Postcards from a busman's holiday

What Geoff Norcott learned about Edinburgh...

I just had my best Edinburgh yet and I wasn’t even doing a show. I was doing comedy in the evening– two sets at Jongleurs, compering The Late Show at the Underbelly and a daytime show – so, luckily for me, I was able to spend most of my day as a punter. Consequently, I learnt more about the festival in two days than during the entire duration of my solo show in 2006.

The first thing that I realised, belatedly, is that the Edinburgh festival is a truly fantastic cultural event. Sounds painfully obvious, but in my previous visits I’ve followed the typically blinkered comedians approach and only patronised shows by friends and colleagues. While I did some of that again, I decided to spread my wings and tried to look at the festival through the eyes of a punter, not only thinking about what the festival could do for the careers of performers.

I started before I even got to Edinburgh as I’ve been whetting my appetite by devouring any festival related media. Miles Jupp’s voice has accompanied most of my visits to the gym over the last couple of weeks as host of the entertaining Guardian podcast from the Gilded Baloon. I’ve been scanning all the pullouts in broadsheets, logging in to chortle at 3pm everyday and recording anything on television relating to the fringe.

By the time I arrived I felt like a bit of an Edinburgh nerd. Despite having worked with Rhod several times before, the coverage of his hotly tipped show had me nudging my wife in the Pleasance Courtyard telling her, ‘That’s Rhod Gilbert over there,’ before she reminded me that she met him twice when we worked together in Manchester and Bristol.

I felt a bit of a dick when I found myself a little tongue tied on meeting Reg D Hunter, despite knowing that I would be compering him onto stage a little later. However, these guys have been all over my media for the last few weeks and the fanboy had annexed my professional self.

I saw a show I would never have seen last year, a complex and challenging one-man play by Ben Moor. I was arguing about the show afterwards with my wife and friend in the way that I imagine a million audience members have done in cafes and courtyards since the festival’s inception.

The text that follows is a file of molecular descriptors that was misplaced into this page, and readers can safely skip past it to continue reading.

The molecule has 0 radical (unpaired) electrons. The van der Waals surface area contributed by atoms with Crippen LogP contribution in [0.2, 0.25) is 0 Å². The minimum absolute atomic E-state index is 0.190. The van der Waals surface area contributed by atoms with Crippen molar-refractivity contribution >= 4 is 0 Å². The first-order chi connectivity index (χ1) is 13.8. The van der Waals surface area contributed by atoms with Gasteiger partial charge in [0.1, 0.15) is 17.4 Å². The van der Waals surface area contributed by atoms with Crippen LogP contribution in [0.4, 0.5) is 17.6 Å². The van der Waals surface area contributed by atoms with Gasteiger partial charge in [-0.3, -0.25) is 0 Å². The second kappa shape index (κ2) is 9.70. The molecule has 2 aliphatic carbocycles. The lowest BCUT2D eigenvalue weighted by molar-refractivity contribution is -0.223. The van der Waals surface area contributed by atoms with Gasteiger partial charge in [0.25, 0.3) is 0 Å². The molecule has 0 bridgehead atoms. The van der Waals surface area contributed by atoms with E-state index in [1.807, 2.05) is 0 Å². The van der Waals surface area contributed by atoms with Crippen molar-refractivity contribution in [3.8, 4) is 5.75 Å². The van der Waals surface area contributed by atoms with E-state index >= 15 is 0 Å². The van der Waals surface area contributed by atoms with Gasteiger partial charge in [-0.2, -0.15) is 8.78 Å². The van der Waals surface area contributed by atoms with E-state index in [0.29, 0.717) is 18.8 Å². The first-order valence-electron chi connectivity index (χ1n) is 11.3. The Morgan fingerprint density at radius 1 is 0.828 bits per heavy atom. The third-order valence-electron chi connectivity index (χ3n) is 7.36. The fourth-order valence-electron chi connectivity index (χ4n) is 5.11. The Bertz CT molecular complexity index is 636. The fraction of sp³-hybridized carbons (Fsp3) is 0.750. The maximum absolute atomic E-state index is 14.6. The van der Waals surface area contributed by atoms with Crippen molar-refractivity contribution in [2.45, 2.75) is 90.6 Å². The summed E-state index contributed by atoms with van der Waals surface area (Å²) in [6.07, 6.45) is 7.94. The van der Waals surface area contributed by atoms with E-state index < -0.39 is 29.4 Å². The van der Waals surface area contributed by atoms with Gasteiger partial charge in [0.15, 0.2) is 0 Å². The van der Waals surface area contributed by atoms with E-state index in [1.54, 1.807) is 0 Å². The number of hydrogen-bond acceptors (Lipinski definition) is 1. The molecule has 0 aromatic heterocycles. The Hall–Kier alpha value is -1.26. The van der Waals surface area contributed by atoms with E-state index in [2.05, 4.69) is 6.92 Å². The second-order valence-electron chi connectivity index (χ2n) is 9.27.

I saw Stephen Grant’s show, Second, and laughed like a drain. Afterwards, I indulged in that typically punterish activity of trying to explain his amazing cyber-compering and views on the first and second-class stamp system with sublime incompetence.

I watched Ian Stone’s superb Where’s The Down and had one of those moments with another audience member where, despite the fact that we didn’t know each other, the fact that we had both laughed hardest at Ian’s superb dissection of sympathy fatigue, using London rivalries, gave us an instant kinship.

I actually stood and watched some of those bizarre mini-plays on the Royal Mile rather than thinking of them as subordinate desperados in a rightfully comedic world.

I watched street performers too and, most surprisingly of all, my wife and friend persuaded me to go and see State Of Matter, an all-male dance troupe, at the Udderbelly. i was against it initially, not least because the marketing seemed so fixated on these guy’s naked torsos. However, after the opening ten minutes, I suddenly started to enjoy dance in a way I hadn’t before.

They weren’t even the most professional looking, synchronised guys, but something in the face of the performers, the simple pleasure they all took in their art it, moved me.

I looked at the engaged punters around me and reflected on my own solo show in 2006. I got fairly decent reviews from all the publications that came to see me and focused on them in the immediate aftermath, reading them again and again for pointers…or salvation.

At the end of the festival my wife gave me a printout of comments that had been made about my show on the edringe website by the audience members. They were hugely positive and supportive – more in number than was relative against my respectable but modest audience figures – but I took the printout from her and filed it carelessly.

Having spent as much time watching the audience as I have watching the performers this year, I realised that I’d overlooked what really matters. It seems so stupid as to be almost fatuous to mention, but the relationship between you and your audience at the festival is the single most important outcome. Not the reviews, not the audience numbers, not even the losses you make.

It’s very easy for me to say all this from the safety of a couple of days of paid work and a jolly nice time. However, if I do perform a show at next year’s festival, I want to remember how I felt this weekend and try, if possible, to look at the losses (whatever form they take) not solely as something staked on career development but as part of an artistic pilgrimage with relevance beyond career progression, beyond financial statistics, though not necessarily beyond a simple, happy smile that two punters exchange, before leaving your auditorium.

Published: 25 Aug 2008

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